A vote last week by the United States Congress, to lift restrictions on travel to Cuba by American citizens, could have a devastating impact on Jamaica’s struggling tourism sector, industry experts believe.
“No doubt, it could be a problem for Jamaica,” said Joe Issa, executive vice president of the SuperClubs chain of hotels.
“Without the United States, Cuba, for a number of years, has been doing very well in tourism. It stands to reason that with U.S. travelers now free to visit the island, tourism in Jamaica and other Caribbean destinations could be affected,” he added.
The U.S. Congress voted 240-186 in favour of lifting the restrictions, which for decades prevented Americans from travelling freely to the communist island. However, for it to be fully ratified, the Senate will have to also adopt the Bill, and then the President would then have to sign it into law. U.S. citizens can only travel to Cuba by obtaining a special license from the Treasury Department, which limits access generally to journalists, academics, Government officials and people on humanitarian missions.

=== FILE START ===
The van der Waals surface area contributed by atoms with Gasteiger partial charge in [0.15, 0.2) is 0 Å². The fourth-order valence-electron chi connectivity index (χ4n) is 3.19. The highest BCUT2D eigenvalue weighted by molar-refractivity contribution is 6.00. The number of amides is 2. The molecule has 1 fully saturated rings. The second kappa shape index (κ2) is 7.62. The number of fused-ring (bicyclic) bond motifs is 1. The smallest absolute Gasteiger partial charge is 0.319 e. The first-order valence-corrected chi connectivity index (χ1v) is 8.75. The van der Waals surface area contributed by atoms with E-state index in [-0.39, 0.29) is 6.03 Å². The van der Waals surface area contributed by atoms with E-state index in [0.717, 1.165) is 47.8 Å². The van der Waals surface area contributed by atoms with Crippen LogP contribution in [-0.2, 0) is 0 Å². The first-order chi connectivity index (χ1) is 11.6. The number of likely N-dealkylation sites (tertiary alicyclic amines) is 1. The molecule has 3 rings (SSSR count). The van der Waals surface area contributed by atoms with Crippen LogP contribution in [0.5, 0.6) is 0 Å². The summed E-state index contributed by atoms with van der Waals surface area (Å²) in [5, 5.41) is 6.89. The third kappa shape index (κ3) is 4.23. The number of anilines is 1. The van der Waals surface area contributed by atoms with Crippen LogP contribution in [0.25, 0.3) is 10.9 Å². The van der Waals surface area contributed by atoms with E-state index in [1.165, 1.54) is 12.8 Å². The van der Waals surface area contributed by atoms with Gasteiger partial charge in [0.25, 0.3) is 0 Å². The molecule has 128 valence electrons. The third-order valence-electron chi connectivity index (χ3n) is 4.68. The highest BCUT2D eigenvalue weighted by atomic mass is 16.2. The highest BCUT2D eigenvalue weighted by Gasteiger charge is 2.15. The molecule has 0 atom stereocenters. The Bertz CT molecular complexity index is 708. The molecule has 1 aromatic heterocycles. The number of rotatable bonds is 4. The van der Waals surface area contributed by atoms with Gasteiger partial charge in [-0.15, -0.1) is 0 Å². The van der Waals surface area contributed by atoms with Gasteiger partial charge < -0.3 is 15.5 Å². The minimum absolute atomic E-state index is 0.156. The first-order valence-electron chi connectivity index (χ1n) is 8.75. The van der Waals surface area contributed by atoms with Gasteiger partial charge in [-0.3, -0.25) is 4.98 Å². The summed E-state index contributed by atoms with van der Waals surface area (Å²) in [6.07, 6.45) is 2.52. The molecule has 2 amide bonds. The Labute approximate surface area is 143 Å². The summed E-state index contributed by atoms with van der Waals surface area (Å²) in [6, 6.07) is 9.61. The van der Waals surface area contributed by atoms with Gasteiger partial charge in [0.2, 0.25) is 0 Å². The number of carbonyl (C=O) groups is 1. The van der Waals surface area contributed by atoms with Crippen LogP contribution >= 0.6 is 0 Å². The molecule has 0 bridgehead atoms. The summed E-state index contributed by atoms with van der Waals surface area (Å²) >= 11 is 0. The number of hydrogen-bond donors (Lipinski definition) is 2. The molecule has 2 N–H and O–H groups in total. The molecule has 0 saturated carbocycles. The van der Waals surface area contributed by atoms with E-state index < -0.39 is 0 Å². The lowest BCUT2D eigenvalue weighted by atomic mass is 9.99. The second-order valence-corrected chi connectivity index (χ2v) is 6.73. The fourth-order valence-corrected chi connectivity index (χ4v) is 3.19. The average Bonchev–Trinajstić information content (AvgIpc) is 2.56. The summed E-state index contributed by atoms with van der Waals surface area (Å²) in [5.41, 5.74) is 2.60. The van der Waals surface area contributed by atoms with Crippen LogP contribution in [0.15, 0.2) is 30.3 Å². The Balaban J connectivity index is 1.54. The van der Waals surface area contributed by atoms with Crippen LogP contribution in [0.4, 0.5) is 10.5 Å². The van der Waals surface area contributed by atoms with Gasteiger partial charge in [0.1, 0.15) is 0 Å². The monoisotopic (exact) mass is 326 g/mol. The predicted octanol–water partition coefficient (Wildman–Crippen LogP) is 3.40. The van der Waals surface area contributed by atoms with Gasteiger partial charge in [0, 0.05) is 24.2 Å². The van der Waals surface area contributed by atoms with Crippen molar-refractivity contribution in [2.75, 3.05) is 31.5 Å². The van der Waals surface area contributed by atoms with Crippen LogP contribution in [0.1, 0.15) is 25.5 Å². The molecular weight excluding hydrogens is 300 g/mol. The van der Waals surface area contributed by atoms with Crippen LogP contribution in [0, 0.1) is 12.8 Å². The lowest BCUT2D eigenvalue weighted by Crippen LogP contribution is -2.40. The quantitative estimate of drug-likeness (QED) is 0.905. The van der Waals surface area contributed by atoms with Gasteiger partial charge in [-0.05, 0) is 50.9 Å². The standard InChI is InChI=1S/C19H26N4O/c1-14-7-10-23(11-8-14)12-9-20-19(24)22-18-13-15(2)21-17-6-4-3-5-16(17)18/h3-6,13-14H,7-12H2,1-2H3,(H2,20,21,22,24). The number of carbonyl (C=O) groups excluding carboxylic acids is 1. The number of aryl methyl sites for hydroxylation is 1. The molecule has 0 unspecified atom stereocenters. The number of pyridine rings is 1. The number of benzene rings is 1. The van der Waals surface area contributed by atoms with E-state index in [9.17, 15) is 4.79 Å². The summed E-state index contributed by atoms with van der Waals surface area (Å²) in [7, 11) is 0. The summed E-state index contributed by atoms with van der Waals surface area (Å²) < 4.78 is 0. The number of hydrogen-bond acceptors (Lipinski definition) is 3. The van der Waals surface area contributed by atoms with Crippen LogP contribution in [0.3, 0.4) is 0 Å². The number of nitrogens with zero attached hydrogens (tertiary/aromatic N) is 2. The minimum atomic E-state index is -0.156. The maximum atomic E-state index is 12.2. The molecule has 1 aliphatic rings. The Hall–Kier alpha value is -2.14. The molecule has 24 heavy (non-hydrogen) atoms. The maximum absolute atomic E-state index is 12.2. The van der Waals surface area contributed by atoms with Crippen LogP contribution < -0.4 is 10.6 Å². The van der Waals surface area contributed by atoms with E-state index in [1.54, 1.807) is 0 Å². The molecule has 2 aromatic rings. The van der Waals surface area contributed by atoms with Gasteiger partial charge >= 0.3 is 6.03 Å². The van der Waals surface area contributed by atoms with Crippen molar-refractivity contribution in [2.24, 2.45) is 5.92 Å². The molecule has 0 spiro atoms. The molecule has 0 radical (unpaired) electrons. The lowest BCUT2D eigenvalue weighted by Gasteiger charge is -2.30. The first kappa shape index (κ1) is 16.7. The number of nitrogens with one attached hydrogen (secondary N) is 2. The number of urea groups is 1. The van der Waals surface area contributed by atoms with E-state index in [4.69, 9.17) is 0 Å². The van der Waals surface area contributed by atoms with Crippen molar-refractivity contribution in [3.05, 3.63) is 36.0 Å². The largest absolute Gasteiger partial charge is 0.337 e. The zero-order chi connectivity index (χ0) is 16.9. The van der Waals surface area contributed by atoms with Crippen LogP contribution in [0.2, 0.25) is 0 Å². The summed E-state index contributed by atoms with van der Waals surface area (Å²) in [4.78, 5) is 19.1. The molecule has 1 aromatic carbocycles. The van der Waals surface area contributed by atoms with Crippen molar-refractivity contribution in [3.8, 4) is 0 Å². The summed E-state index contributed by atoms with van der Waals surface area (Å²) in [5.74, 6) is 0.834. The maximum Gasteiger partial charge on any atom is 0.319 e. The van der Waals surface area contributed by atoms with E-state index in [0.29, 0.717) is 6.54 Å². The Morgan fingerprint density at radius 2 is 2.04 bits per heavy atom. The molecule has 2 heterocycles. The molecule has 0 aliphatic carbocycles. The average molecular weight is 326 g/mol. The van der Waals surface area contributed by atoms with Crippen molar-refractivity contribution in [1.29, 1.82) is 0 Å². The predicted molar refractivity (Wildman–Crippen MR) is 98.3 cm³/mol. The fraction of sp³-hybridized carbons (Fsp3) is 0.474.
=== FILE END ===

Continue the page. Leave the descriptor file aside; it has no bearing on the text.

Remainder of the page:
Tourism Minister Portia Simpson Miller also believes that local tourism could be affected by the lifting of the travel ban on Cuba, but vowed Jamaica would not easily surrender its stake in the market.
“Right now we are not doing very well so any other destination offering a quality product could affect us,” Mrs. Simpson Miller told The Sunday Gleaner yesterday.
“However, I can tell you that we are not going to fold over and play dead. We have an aggressive sale team out there on the road selling the destination an if we all can do our part then it doesn’t matter which destination opens up, we will be able to hold our own. If we continue to destroy ourselves, though, of course we will be affected. No other destination has what we have in terms of diversity and natural beauty.”
Source: The Gleaner